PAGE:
posted by Mike on June 20th, 2005

Jim Fussell has updated his essay Fasting as a Method for Opposing Genocide in Darfur. It lists some of the people who’ve fasted on this issue and considers the purposes of political fasts:

In fasting in response to genocide the gravity of the response begins to suggest the magnitude of the crisis. Public fasting causes spectators to become witness to nearby suffering, reminding them of a greater suffering occurring at a distance. Fasting has the power to rouse the onlookers from apathy to action.

Fussell mentions Gene Sharp in his essay. Those who think nonviolent resistance is futile in truly brutal situations should read Sharp’s books for instances when the Nazis, Soviets, and others caved in to nonviolent protestors.

Comic Dick Gregory, known for his political fasts:

When you go on a long fast, your friends really think you are going to die. They don’t say anything, but they start treating you differently. Like, they don’t loan you money anymore.

Gandhi wrote quite a bit about fasting:

This fast is not a show but a sincere prayer to the Almighty that we may receive proper strength and proper wisdom in going through these struggles.

Ammon Hennacy, Christian Anarchist, wrote in The Book of Ammon:

The subject of fasting is difficult for many Americans to understand. I claim to be a One Man Revolution, yet I get ideas from others. I began my fasting in 1950 without reading in detail of Gandhi’s opinion on the subject. My experiences in solitary in Atlanta in 1918-19 had taught me to really love my enemies. Therefore when I had fasted I had the most kindly feeling toward the tax men and officials. My fasting and picketing was not to discomfort them or trip them up, but to wake up and encourage the timid pacifists and anarchists who did not dare oppose the powers that be. Later I read that Gandhi had nearly died on his first fast of seven days, because he had mixed feelings of hatred toward the oppressor. On his other fast of twenty-one days his mind was clear and he got along fine.

He describes a fast in 1958:

Dave Dellinger and some others had entered the AEC [Atomic Energy Commission] office in the Washington suburbs, and sitting down refused to move or eat until Admiral Straus would speak to them. They went for 7 days and had a few minutes talk with him at last. This is not good manners and is a negative fasting with which I would not take part. I explained in my picketing leaflet which had the cut of John the Baptist saying “Make Straight the Way of the Lord,” “I am fasting, not to coerce or embarass the A.E.C. but as a penance for our sinfulness in bombing Hiroshima and Nagasaki and for our continued testing of hydrogen and atomic weapons in our mad race for a supremacy that means only death. I am fasting to awaken the consciences of those who are a part of the war machine, those who are half-hearted pacifists and those Christians who see no contradiction in following Christ and Caesar.”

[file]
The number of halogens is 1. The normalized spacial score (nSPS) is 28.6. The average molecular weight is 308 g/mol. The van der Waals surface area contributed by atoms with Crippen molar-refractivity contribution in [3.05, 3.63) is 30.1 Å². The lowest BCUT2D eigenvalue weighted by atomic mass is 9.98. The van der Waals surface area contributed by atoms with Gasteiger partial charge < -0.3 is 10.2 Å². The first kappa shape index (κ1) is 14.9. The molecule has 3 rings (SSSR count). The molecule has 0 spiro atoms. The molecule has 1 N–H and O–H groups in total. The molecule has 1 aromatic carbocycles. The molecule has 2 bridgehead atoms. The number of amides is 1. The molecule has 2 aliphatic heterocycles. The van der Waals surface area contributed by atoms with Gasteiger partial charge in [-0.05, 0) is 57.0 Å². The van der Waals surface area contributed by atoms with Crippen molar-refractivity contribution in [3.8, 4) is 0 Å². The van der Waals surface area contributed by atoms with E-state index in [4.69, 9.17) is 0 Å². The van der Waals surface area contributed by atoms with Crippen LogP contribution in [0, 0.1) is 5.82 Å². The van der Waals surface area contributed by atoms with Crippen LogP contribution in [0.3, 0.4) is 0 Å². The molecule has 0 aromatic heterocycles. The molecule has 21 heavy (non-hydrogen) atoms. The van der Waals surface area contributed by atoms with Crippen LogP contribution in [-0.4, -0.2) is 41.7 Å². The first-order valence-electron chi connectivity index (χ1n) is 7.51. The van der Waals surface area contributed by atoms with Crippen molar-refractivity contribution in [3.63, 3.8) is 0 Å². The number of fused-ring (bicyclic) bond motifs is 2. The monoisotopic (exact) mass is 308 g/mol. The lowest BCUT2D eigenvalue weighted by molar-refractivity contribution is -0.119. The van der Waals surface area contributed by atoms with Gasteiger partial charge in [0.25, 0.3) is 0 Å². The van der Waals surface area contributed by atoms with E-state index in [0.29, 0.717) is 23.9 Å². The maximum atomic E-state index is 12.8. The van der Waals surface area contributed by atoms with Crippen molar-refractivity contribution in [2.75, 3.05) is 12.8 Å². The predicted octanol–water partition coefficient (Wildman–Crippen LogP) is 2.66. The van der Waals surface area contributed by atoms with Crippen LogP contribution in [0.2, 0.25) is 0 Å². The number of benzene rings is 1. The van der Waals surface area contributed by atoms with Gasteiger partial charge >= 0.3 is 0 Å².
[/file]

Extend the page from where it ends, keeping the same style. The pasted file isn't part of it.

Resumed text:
To those who have never fasted and who are so fearful or so medically minded that the loss of a pound or a meal is a major disaster, the announcement that I would fast for 40 days as a penance for our atomic sins brought letters of protest that I was committing suicide. On the 17th day of my fast a man who works at the AEC building quietly told me that he had fasted 62 days with McSwiney, Lord Mayor of Cork, who had fasted 78 days for the freedom of Ireland and died in 1920. He greeted me kindly several times later. Nine others of McSwiney’s followers had fasted 94 days in prison and had lived. Many of the early Christians fasted 60 days in the hot desert. Pythagoras fasted 40 days before he took his exams and he would take no one as a student at the University of Alexandria who had not fasted for 40 days. Mrs. A.G. Walker, a noted Rhodesian singer, in Capetown, Africa, in 1931 fasted for 101 days to lose 63 pounds, as she was much overweight. In a supervised fast a man by the name of Succi ran up the steps of the Eiffel Tower on the 40th day of his fast. Harru Wills, the Negro prizefighter, fasted 30 days each year when he commenced training for a fight. Freddy Welsh, onetime lightweight champion of the world, always started his training for important fights with a week’s fast. The most spectacular achievement was that of Gilman Low, artist and athelete, who in December 1903, at Madison Square Garden before 16,000 people, at the end of an 8 day supervised fast broke nine world records in weight lifting, such as raising 950 pounds three times in four seconds, and raising 2,200 pounds 29 times in 20 seconds. Bob Hoyt of the Knight newspapers who wrote three articles about my fast had asked a leading nutritionist at the University here if I could fast for 40 days without injury. He replied that if I had a strong will it would not hurt me.

Also at Pie and Coffee: see Darfur Fast.

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